Looks like any drive with a PBC length south of 40mm should fit fine, the 850 Evo 250 and 120GB drives will currently give you the most clearance of any SSD available (according to my research). It is not currently possible to get any larger capacity than ~250GB from an SSD with a PCB length needed for an easy fit. It is not even necessary to remove the PCIe disk to install, the Evo goes in cleanly.
    Hope this helps someone out.
    joshindaphils, that's a neat trick, and for all but the larger SSD's it works great - and better cooling too as the whole board / chips are exposed to cooling.

    Did you put something under the 2.5" bare board for insulation, non-conductive tape, or?, to keep the board from short out against the PCIE x4 SSD mounting plate?

    There is another mod that has been done to remove the PCIE x4 mounting plate and install the PCIE X4 SSD bare with the 2.5" drive above it - using strips of tape to hold them in, and both fit.

    Perhaps combining both methods, removing the outer 2.5" shell, and mounting both bare, without the PCIE X4 mounting plate or the 2.5" caddy would provide the best cooling and clearance?

    Here is the other mod, unfortunately the poster hasn't come back and posted photo's of the strips of tape method of mounting, the only pictures he posted were of the total tape coverage - which raised SSD temps to 50c - he later posted that the temps went down to 36c after removing all that tape locking in the heat.

    Click image for larger version. 

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    Asus G751 coming with Maxwell GTX 980M and GTX 970M
    http://forum.notebookreview.com/thre...8#post-9912464

    Thanks for posting all the great photo's!
    Last edited by hmscott; 02-20-2015 at 09:01 AM.

  4. #4
    ROG Guru: Green Belt Array
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    HMScott,

    The friction fit of the drive and the sata port holds things in place really well. The drive is kept a fair distance away from the plate even though it is not evident from the photos. I have no concern about shorting the drive out.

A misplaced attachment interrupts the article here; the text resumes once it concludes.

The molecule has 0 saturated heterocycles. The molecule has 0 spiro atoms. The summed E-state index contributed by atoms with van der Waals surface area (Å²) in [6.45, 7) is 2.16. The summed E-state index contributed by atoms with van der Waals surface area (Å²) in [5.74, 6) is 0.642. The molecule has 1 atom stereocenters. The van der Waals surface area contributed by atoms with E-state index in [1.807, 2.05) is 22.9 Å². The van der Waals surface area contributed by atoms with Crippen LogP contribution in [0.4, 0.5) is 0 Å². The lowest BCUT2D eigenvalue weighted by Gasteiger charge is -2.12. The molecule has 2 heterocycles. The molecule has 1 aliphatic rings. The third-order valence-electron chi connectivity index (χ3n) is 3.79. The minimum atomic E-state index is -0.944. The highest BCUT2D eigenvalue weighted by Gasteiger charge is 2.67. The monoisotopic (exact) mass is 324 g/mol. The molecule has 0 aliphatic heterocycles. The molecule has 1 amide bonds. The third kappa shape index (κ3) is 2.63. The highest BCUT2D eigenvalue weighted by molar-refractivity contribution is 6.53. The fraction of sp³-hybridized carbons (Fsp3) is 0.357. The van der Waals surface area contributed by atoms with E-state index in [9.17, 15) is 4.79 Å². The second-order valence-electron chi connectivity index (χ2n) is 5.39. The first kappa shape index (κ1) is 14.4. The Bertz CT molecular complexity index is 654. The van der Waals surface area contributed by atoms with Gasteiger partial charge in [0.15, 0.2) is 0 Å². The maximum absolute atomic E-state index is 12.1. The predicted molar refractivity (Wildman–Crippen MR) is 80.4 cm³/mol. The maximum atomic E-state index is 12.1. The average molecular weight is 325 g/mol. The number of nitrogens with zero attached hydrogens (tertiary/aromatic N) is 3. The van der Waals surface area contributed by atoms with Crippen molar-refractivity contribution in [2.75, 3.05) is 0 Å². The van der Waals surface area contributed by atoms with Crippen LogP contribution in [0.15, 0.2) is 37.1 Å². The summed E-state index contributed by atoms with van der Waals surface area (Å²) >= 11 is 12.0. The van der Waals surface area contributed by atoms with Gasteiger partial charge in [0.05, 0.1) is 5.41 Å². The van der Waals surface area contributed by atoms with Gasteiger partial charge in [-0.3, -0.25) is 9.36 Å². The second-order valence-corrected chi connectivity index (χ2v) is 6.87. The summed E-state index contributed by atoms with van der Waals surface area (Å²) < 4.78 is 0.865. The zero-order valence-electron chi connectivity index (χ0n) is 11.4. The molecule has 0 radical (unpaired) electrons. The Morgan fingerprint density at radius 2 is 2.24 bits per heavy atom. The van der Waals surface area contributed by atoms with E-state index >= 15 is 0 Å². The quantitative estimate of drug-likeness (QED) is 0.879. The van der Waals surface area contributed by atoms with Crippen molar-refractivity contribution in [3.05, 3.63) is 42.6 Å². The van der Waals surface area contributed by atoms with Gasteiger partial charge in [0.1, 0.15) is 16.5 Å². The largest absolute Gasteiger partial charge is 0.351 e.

If you wanted to be extra sure a small square of foam tape would provide 100% protection.

    That tape job scares the heck out of me though hehe.

    Dorin,

    Sadly no, there are several more chips necessary to provide the 1TB capacity. Here is a link that shows the PCB of the 1TB model: http://www.thessdreview.com/our-revi...ing-3d-v-nand/

    Another note I forgot to mention in regards to disassembling the drive is that it uses pentalobe head screws. I just used a jewelers flathead to get it open just fine though.

    -Josh
    Last edited by joshindaphils; 02-20-2015 at 10:33 AM.

  5. #5
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    Very nice!!!! I have also a 250 model on my table without any use. Gonna give it a try too
    Last edited by Sargatanas; 02-20-2015 at 11:57 AM.

  6. #6
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    joshindaphils,
    Great Idea!!!!!!!!!!!!!!!!!!!, will try only when i am desperate enough to void my ssd warranty!!

    HMScott,
    Did such arrangement caused heating issue, for both HDs when in idle and full load condition??

  7. #7
    ROG Guru: Platinum Belt Array hmscott PC Specs
    hmscott PC Specs
    Laptop (Model)Asus G750JH-DB71 (legacy)
    MotherboardAsus G750JH Intel HM87
    ProcessorIntel i7-4700HQ XTU Cores 36x/35x/34x/34x Cache 36x -50mV undervolt
    Memory (part number)Hyundai Electronics HMT41GS6AFR8A-PB 1.35v DDR3L-1600MHz
    Graphics Card #1Nvidia 780m Asus GPU Tweak OC 932mhz/6300mhz
    Sound CardRealtek v6.0.1.7469 driver
    MonitorAUO B173HW02 V1 Custom Refresh 85hz
    Storage #1RAID0 2x M.2 SATA Crucial MX200 512GB CT500MX200SSD6
    Storage #2Crucial 512GB 2.5" MX200 CT500MX200SSD1
    Power Supply230w AC Power Adapter 19.5v
    Keyboard Logitech k400 Wireless KB/Trackpad
    Headset Sony MDR-XB500 Wired and Sennheiser RS-220 Wireless TOSLINK
    OS Windows 8.1 + 8 Linux VM's + Windows 10 Technical Preview
    Network RouterAsus RT-AC68U DLINK DIR-655

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    Quote Originally Posted by ManjuprasadMBasangi View Post
    joshindaphils,
    Great Idea!!!!!!!!!!!!!!!!!!!, will try only when i am desperate enough to void my ssd warranty!!

    HMScott,
    Did such arrangement caused heating issue, for both HDs when in idle and full load condition??